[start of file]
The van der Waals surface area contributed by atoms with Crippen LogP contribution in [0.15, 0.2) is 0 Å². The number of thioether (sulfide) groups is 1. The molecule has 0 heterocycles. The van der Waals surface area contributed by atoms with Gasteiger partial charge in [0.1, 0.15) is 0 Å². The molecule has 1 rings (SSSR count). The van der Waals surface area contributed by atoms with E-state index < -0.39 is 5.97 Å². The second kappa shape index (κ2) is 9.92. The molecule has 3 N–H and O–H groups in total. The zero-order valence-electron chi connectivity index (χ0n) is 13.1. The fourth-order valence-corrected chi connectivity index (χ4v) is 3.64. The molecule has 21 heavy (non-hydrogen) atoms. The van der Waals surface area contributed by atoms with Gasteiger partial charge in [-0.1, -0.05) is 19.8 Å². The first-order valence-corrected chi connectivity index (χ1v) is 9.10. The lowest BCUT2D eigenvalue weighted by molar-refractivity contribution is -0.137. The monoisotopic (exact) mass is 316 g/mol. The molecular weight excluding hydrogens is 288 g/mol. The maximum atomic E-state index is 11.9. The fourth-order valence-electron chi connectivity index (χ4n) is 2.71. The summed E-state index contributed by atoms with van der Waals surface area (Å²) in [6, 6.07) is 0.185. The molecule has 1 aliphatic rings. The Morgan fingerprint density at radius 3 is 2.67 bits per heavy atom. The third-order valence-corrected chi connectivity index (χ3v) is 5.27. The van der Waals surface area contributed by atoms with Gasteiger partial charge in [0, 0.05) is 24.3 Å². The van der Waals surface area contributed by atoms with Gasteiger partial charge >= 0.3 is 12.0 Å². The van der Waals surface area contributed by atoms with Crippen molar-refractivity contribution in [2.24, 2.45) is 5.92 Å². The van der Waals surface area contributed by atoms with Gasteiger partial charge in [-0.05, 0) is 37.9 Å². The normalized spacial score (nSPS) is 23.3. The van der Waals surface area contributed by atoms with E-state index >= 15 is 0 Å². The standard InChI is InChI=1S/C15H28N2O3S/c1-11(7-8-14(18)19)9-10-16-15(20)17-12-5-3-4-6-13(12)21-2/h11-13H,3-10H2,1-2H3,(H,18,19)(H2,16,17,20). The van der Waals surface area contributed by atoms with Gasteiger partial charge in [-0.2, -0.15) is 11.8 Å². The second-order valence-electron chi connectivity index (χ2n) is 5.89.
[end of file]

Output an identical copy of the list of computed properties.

The van der Waals surface area contributed by atoms with Crippen LogP contribution in [0.15, 0.2) is 0 Å². The number of thioether (sulfide) groups is 1. The molecule has 0 heterocycles. The van der Waals surface area contributed by atoms with Gasteiger partial charge in [0.1, 0.15) is 0 Å². The molecule has 1 rings (SSSR count). The van der Waals surface area contributed by atoms with E-state index < -0.39 is 5.97 Å². The second kappa shape index (κ2) is 9.92. The molecule has 3 N–H and O–H groups in total. The zero-order valence-electron chi connectivity index (χ0n) is 13.1. The fourth-order valence-corrected chi connectivity index (χ4v) is 3.64. The molecule has 21 heavy (non-hydrogen) atoms. The van der Waals surface area contributed by atoms with Gasteiger partial charge in [-0.1, -0.05) is 19.8 Å². The first-order valence-corrected chi connectivity index (χ1v) is 9.10. The lowest BCUT2D eigenvalue weighted by molar-refractivity contribution is -0.137. The monoisotopic (exact) mass is 316 g/mol. The molecular weight excluding hydrogens is 288 g/mol. The maximum atomic E-state index is 11.9. The fourth-order valence-electron chi connectivity index (χ4n) is 2.71. The summed E-state index contributed by atoms with van der Waals surface area (Å²) in [6, 6.07) is 0.185. The molecule has 1 aliphatic rings. The Morgan fingerprint density at radius 3 is 2.67 bits per heavy atom. The third-order valence-corrected chi connectivity index (χ3v) is 5.27. The van der Waals surface area contributed by atoms with Gasteiger partial charge in [0, 0.05) is 24.3 Å². The van der Waals surface area contributed by atoms with Gasteiger partial charge >= 0.3 is 12.0 Å². The van der Waals surface area contributed by atoms with Crippen molar-refractivity contribution in [2.24, 2.45) is 5.92 Å². The van der Waals surface area contributed by atoms with Gasteiger partial charge in [-0.05, 0) is 37.9 Å². The normalized spacial score (nSPS) is 23.3. The van der Waals surface area contributed by atoms with E-state index >= 15 is 0 Å². The standard InChI is InChI=1S/C15H28N2O3S/c1-11(7-8-14(18)19)9-10-16-15(20)17-12-5-3-4-6-13(12)21-2/h11-13H,3-10H2,1-2H3,(H,18,19)(H2,16,17,20). The van der Waals surface area contributed by atoms with Gasteiger partial charge in [-0.2, -0.15) is 11.8 Å². The second-order valence-electron chi connectivity index (χ2n) is 5.89.